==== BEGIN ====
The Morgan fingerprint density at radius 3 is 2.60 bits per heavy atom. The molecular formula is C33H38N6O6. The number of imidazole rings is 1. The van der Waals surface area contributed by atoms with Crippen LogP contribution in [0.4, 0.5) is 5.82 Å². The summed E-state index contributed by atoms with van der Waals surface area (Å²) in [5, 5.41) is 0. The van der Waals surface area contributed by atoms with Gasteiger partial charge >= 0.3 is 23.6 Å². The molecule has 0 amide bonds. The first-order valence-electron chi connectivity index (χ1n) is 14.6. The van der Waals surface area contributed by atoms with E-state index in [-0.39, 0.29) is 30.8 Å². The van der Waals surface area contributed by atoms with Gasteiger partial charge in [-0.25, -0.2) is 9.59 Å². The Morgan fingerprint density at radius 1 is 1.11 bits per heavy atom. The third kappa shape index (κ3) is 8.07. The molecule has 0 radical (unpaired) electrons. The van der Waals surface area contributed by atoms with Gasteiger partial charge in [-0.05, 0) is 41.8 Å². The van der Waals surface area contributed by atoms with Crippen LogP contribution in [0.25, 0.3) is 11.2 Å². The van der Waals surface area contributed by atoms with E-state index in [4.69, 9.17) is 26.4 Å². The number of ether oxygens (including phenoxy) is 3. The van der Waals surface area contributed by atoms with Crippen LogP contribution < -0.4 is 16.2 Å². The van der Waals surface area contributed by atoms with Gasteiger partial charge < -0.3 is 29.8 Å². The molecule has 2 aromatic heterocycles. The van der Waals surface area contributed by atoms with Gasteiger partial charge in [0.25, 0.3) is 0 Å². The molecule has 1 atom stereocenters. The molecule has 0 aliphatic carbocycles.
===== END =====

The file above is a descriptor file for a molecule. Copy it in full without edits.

The Morgan fingerprint density at radius 3 is 2.60 bits per heavy atom. The molecular formula is C33H38N6O6. The number of imidazole rings is 1. The van der Waals surface area contributed by atoms with Crippen LogP contribution in [0.4, 0.5) is 5.82 Å². The summed E-state index contributed by atoms with van der Waals surface area (Å²) in [5, 5.41) is 0. The van der Waals surface area contributed by atoms with Gasteiger partial charge >= 0.3 is 23.6 Å². The molecule has 0 amide bonds. The first-order valence-electron chi connectivity index (χ1n) is 14.6. The van der Waals surface area contributed by atoms with E-state index in [-0.39, 0.29) is 30.8 Å². The van der Waals surface area contributed by atoms with Gasteiger partial charge in [-0.25, -0.2) is 9.59 Å². The Morgan fingerprint density at radius 1 is 1.11 bits per heavy atom. The third kappa shape index (κ3) is 8.07. The molecule has 0 radical (unpaired) electrons. The van der Waals surface area contributed by atoms with Gasteiger partial charge in [-0.05, 0) is 41.8 Å². The van der Waals surface area contributed by atoms with Crippen LogP contribution in [0.25, 0.3) is 11.2 Å². The van der Waals surface area contributed by atoms with E-state index in [4.69, 9.17) is 26.4 Å². The number of ether oxygens (including phenoxy) is 3. The van der Waals surface area contributed by atoms with Crippen LogP contribution < -0.4 is 16.2 Å². The van der Waals surface area contributed by atoms with Gasteiger partial charge < -0.3 is 29.8 Å². The molecule has 2 aromatic heterocycles. The van der Waals surface area contributed by atoms with Gasteiger partial charge in [0.25, 0.3) is 0 Å². The molecule has 1 atom stereocenters. The molecule has 0 aliphatic carbocycles.